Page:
NYSE Trade Bunching, IEX Comment Letter, and Devil Dogs


Currently the makers of Drakes Devil Dogs package them in a box, complete with detailed ingredient and nutritional information. This is fairly appropriate because, while folks like me can’t imagine why anyone would not purchase and consume Devil Dogs in volume, and with gusto, many consumers consider the nutritional information on the package germane to their consumption decisions. Some might choose to even consume fewer Devil Dogs, based on that information.

Imagine if Drakes decided to start making two sets of packaging:

  • The exact same box you find in the stores currently, but without the nutritional added information, and priced the same as what you can buy the box for today.
  • The exact same box you can find in the stores today, including the nutritional information, but at twice the price.

This would disturb even me – the greatest advocator for Devil Dogs on the planet.

Has NYSE done the same thing with its trade-bunching practice?

In the distant past, if you were trading a NYSE stock, and bought 1,000 shares at $50.00, where ten sellers each sold you 100 shares, these ten distinct transactions would each appear on “the tape” and on Times and Sales data. Now, NYSE is proposing that to continue its peculiar practice of bunching trades – for the public SIP, while starting to provide the detailed make-up of those bunched trades on its proprietary data feeds.  The significance of this is that those who purchase NYSE’s expensive proprietary data feeds would see ten distinct transactions of 100 shares at $50.00, while consumers of SIP data would just see one trade of $1,000 at $50.00.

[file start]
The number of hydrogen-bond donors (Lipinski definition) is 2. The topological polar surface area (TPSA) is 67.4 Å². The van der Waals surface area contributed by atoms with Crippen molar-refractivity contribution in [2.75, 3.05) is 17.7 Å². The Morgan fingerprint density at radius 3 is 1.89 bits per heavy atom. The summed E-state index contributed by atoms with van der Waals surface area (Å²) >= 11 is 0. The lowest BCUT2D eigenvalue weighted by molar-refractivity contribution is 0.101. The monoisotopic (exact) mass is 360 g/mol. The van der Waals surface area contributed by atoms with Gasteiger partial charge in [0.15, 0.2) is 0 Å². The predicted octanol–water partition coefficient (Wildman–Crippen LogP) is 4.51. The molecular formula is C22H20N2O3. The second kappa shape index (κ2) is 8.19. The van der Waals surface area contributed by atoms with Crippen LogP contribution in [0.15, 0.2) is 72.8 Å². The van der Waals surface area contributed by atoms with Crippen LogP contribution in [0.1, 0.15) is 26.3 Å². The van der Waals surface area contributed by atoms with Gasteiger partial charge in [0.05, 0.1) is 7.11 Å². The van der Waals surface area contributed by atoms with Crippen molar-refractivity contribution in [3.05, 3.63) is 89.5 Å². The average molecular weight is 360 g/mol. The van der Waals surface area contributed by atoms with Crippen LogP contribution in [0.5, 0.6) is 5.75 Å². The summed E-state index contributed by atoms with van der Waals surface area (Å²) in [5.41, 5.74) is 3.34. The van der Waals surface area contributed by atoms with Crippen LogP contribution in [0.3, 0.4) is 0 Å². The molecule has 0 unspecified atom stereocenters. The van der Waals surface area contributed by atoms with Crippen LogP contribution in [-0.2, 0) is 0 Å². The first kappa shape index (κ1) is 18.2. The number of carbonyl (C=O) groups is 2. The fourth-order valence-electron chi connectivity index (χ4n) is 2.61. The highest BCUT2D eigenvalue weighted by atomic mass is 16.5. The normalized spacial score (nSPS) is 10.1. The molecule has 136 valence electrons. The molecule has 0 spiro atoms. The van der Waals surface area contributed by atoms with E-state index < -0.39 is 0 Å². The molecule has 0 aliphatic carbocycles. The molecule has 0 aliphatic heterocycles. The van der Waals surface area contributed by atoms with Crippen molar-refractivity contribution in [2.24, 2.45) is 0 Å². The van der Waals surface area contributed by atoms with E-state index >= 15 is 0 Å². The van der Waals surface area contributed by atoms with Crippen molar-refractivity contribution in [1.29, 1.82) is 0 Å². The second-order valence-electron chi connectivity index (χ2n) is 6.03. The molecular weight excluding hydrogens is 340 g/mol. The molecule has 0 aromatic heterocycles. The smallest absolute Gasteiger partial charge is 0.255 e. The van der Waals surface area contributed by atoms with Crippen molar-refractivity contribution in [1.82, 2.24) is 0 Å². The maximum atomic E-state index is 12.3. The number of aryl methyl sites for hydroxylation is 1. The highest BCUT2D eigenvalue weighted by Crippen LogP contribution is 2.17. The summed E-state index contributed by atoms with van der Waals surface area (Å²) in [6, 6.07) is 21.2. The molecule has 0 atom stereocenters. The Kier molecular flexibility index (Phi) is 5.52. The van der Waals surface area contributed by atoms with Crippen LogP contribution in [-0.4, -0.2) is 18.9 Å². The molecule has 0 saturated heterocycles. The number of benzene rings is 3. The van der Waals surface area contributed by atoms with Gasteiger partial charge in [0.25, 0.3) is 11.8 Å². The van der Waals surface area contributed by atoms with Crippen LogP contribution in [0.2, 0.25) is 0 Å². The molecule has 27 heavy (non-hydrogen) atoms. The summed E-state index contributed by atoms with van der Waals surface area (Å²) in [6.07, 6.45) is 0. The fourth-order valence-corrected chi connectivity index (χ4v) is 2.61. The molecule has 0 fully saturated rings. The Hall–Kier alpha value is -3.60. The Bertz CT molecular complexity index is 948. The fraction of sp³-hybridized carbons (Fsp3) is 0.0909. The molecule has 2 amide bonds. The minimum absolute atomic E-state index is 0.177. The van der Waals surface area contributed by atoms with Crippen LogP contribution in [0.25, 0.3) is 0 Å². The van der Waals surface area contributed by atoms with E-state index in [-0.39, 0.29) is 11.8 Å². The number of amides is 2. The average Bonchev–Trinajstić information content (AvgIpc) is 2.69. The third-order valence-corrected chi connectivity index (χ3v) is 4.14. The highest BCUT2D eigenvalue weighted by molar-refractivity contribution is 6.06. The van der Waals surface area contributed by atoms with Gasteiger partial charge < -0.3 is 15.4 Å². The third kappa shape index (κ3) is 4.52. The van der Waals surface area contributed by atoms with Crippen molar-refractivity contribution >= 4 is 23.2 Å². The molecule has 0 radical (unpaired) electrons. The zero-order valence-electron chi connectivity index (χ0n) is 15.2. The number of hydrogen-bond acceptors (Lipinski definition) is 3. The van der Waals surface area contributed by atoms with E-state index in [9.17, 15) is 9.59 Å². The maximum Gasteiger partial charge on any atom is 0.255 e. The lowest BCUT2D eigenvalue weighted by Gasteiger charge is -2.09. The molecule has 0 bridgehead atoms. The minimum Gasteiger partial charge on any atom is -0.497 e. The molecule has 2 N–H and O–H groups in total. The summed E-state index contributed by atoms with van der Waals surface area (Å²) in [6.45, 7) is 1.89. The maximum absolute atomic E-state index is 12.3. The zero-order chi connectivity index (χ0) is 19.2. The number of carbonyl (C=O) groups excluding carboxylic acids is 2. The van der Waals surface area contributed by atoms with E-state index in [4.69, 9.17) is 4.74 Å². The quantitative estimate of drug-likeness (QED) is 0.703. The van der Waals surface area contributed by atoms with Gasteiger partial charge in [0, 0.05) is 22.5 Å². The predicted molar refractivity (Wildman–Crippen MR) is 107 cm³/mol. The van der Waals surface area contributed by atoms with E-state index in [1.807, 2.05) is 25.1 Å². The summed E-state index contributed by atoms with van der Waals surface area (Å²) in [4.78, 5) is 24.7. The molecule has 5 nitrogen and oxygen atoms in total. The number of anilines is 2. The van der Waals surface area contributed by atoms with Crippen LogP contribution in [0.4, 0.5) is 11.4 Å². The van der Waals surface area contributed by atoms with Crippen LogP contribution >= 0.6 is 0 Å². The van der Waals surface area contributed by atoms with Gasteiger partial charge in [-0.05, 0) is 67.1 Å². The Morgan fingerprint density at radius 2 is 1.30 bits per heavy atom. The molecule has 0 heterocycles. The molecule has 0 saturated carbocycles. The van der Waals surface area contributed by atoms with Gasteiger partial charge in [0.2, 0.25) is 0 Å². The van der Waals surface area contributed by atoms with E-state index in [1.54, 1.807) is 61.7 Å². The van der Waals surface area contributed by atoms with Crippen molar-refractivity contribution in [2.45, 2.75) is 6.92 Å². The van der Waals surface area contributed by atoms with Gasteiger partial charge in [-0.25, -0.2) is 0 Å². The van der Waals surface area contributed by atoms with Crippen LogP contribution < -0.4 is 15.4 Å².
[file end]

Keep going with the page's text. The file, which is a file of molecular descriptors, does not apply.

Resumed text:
If you are thinking “what’s the big deal?”, then please read IEX’s well-thought-out SEC comment letter that discusses NYSE’s practice.

IEX’s Ramsay makes these points:

  • All elements of a transaction – time, price, and trade size – are important in the price discovery process. Trade size is an important element that investors – particularly institutional investors – consider when they make buying and selling decisions. An institutional investor would much prefer to buy 50,000 shares from one natural counterparty, as that transaction almost always results in a lower transaction cost. Buying that 50,000 shares in 500 small 100 share transactions is frankly “leaky”.
  • There is most certainly demand for seeing the detailed make-up of an institutional 50,000 share purchase – especially by hyper short-term prop traders who frequently adjust their quotes and market-making. Those hyper short-term prop traders pay extra for this – they buy the proprietary data feeds of NYSE in part to see this detail.
  • NYSE clearly recognizes this of course, and like other for-profit exchanges, they get a substantial portion of their revenues from the selling of market data and information, as opposed to simply trading volume.

IEX believes (and we see their point) that NYSE’s provision of that detail to paying subscribers, and not the public consolidated tape, is an artificially created distinction meant to drive up the value and demand for their expensive data feeds. IEX believes that this practice is discriminatory, and not “fair and reasonable” under Rule 603(a). IEX’s Ramsay states:

Exchanges are permitted to disseminate proprietary data feeds that offer “enhanced” market data, but we believe that exchanges should not be allowed to provide an inferior view of core market data to the general public, compared to an enhanced view offered to subscribers who are willing to pay a premium for it, where the enhanced view could be provided through CTA or another SIP.

IEX concludes by asking the SEC to require NYSE to end the practice of bunching trades for the public SIP.

IEX’s letter is well worth your reading.